IDEAS home Printed from https://ideas.repec.org/p/hrv/faseco/2640562.html
   My bibliography  Save this paper

Charity Care, Risk Pooling, and the Decline in Private Health Insurance

Author

Listed:
  • Chernew, Michael
  • Keenan, Patricia
  • Cutler, David

Abstract

No abstract is available for this item.

Suggested Citation

  • Chernew, Michael & Keenan, Patricia & Cutler, David, 2005. "Charity Care, Risk Pooling, and the Decline in Private Health Insurance," Scholarly Articles 2640562, Harvard University Department of Economics.
  • Handle: RePEc:hrv:faseco:2640562
    as

    Download full text from publisher

    File URL: http://dash.harvard.edu/bitstream/handle/1/2640562/cutler_charity.pdf
    Download Restriction: no

    References listed on IDEAS

    as
    1. Dranove, David & Spier, Kathryn E. & Baker, Laurence, 2000. "'Competition' among employers offering health insurance," Journal of Health Economics, Elsevier, vol. 19(1), pages 121-140, January.
    2. Farber, Henry S. & Levy, Helen, 2000. "Recent trends in employer-sponsored health insurance coverage: are bad jobs getting worse?," Journal of Health Economics, Elsevier, vol. 19(1), pages 93-119, January.
    3. David M. Cutler & Jonathan Gruber, 1996. "Does Public Insurance Crowd out Private Insurance?," The Quarterly Journal of Economics, Oxford University Press, vol. 111(2), pages 391-430.
    4. Ai, Chunrong & Norton, Edward C., 2003. "Interaction terms in logit and probit models," Economics Letters, Elsevier, vol. 80(1), pages 123-129, July.
    5. Rask, Kevin N. & Rask, Kimberly J., 2000. "Public insurance substituting for private insurance: new evidence regarding public hospitals, uncompensated care funds, and medicaid," Journal of Health Economics, Elsevier, vol. 19(1), pages 1-31, January.
    Full references (including those not matched with items on IDEAS)

    Citations

    Citations are extracted by the CitEc Project, subscribe to its RSS feed for this item.
    as


    Cited by:

    1. Anthony T. Lo Sasso & Bruce D. Meyer, 2006. "The Health Care Safety Net and Crowd-Out of Private Health Insurance," NBER Working Papers 11977, National Bureau of Economic Research, Inc.
    2. Xuezheng Qin & Gordon Liu, 2013. "Does the US health care safety net discourage private insurance coverage?," The European Journal of Health Economics, Springer;Deutsche Gesellschaft für Gesundheitsökonomie (DGGÖ), vol. 14(3), pages 457-469, June.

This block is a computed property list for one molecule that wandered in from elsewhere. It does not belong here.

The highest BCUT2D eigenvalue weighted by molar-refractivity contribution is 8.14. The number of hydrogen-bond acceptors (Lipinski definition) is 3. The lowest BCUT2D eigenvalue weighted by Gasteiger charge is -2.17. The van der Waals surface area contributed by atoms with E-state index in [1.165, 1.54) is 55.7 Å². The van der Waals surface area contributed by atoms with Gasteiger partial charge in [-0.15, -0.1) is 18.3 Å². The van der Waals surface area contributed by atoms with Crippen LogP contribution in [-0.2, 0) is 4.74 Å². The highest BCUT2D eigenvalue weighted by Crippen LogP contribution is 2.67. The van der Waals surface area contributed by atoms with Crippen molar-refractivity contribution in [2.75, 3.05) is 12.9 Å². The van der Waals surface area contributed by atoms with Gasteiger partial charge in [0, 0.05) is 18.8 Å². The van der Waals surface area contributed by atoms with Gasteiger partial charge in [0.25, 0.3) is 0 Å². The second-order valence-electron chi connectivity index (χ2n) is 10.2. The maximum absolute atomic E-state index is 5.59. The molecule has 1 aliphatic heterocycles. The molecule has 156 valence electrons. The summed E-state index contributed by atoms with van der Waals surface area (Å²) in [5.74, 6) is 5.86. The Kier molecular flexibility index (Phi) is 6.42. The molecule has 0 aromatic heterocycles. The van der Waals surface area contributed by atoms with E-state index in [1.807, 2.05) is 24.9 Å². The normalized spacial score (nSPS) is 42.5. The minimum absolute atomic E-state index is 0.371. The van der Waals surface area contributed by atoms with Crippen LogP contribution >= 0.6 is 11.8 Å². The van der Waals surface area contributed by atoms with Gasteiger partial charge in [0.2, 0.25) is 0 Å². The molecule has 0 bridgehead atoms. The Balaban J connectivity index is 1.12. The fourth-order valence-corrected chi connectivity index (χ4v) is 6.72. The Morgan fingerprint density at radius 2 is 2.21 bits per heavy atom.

3. Almond, Douglas & Currie, Janet & Simeonova, Emilia, 2011. "Public vs. private provision of charity care? Evidence from the expiration of Hill-Burton requirements in Florida," Journal of Health Economics, Elsevier, vol. 30(1), pages 189-199, January.

    More about this item

    Statistics

    Access and download statistics

    Corrections

    All material on this site has been provided by the respective publishers and authors. You can help correct errors and omissions. When requesting a correction, please mention this item's handle: RePEc:hrv:faseco:2640562. See general information about how to correct material in RePEc.

    For technical questions regarding this item, or to correct its authors, title, abstract, bibliographic or download information, contact: (Office for Scholarly Communication). General contact details of provider: http://edirc.repec.org/data/deharus.html .

    If you have authored this item and are not yet registered with RePEc, we encourage you to do it here. This allows to link your profile to this item. It also allows you to accept potential citations to this item that we are uncertain about.

    If CitEc recognized a reference but did not link an item in RePEc to it, you can help with this form .

    If you know of missing items citing this one, you can help us creating those links by adding the relevant references in the same way as above, for each refering item. If you are a registered author of this item, you may also want to check the "citations" tab in your RePEc Author Service profile, as there may be some citations waiting for confirmation.

    Please note that corrections may take a couple of weeks to filter through the various RePEc services.

    IDEAS is a RePEc service hosted by the Research Division of the Federal Reserve Bank of St. Louis . RePEc uses bibliographic data supplied by the respective publishers.